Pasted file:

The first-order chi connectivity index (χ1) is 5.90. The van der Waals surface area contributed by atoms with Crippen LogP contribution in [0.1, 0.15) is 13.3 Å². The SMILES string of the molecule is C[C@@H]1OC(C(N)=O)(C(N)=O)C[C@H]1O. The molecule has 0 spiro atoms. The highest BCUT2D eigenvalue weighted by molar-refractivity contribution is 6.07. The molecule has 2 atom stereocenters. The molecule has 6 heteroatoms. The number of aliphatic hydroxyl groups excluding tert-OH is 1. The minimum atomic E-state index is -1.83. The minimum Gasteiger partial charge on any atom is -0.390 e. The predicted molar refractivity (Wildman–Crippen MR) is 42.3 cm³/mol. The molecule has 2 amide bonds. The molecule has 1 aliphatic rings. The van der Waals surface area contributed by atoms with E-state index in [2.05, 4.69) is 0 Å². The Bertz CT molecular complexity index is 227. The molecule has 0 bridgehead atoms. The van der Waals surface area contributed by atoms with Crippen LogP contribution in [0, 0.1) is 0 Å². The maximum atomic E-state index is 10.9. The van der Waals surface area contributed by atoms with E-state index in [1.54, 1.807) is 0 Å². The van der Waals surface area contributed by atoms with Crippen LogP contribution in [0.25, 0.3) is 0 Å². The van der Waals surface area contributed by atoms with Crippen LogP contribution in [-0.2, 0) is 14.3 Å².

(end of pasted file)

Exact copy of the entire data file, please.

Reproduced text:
The first-order chi connectivity index (χ1) is 5.90. The van der Waals surface area contributed by atoms with Crippen LogP contribution in [0.1, 0.15) is 13.3 Å². The SMILES string of the molecule is C[C@@H]1OC(C(N)=O)(C(N)=O)C[C@H]1O. The molecule has 0 spiro atoms. The highest BCUT2D eigenvalue weighted by molar-refractivity contribution is 6.07. The molecule has 2 atom stereocenters. The molecule has 6 heteroatoms. The number of aliphatic hydroxyl groups excluding tert-OH is 1. The minimum atomic E-state index is -1.83. The minimum Gasteiger partial charge on any atom is -0.390 e. The predicted molar refractivity (Wildman–Crippen MR) is 42.3 cm³/mol. The molecule has 2 amide bonds. The molecule has 1 aliphatic rings. The van der Waals surface area contributed by atoms with E-state index in [2.05, 4.69) is 0 Å². The Bertz CT molecular complexity index is 227. The molecule has 0 bridgehead atoms. The van der Waals surface area contributed by atoms with Crippen LogP contribution in [0, 0.1) is 0 Å². The maximum atomic E-state index is 10.9. The van der Waals surface area contributed by atoms with E-state index in [1.54, 1.807) is 0 Å². The van der Waals surface area contributed by atoms with Crippen LogP contribution in [0.25, 0.3) is 0 Å². The van der Waals surface area contributed by atoms with Crippen LogP contribution in [-0.2, 0) is 14.3 Å².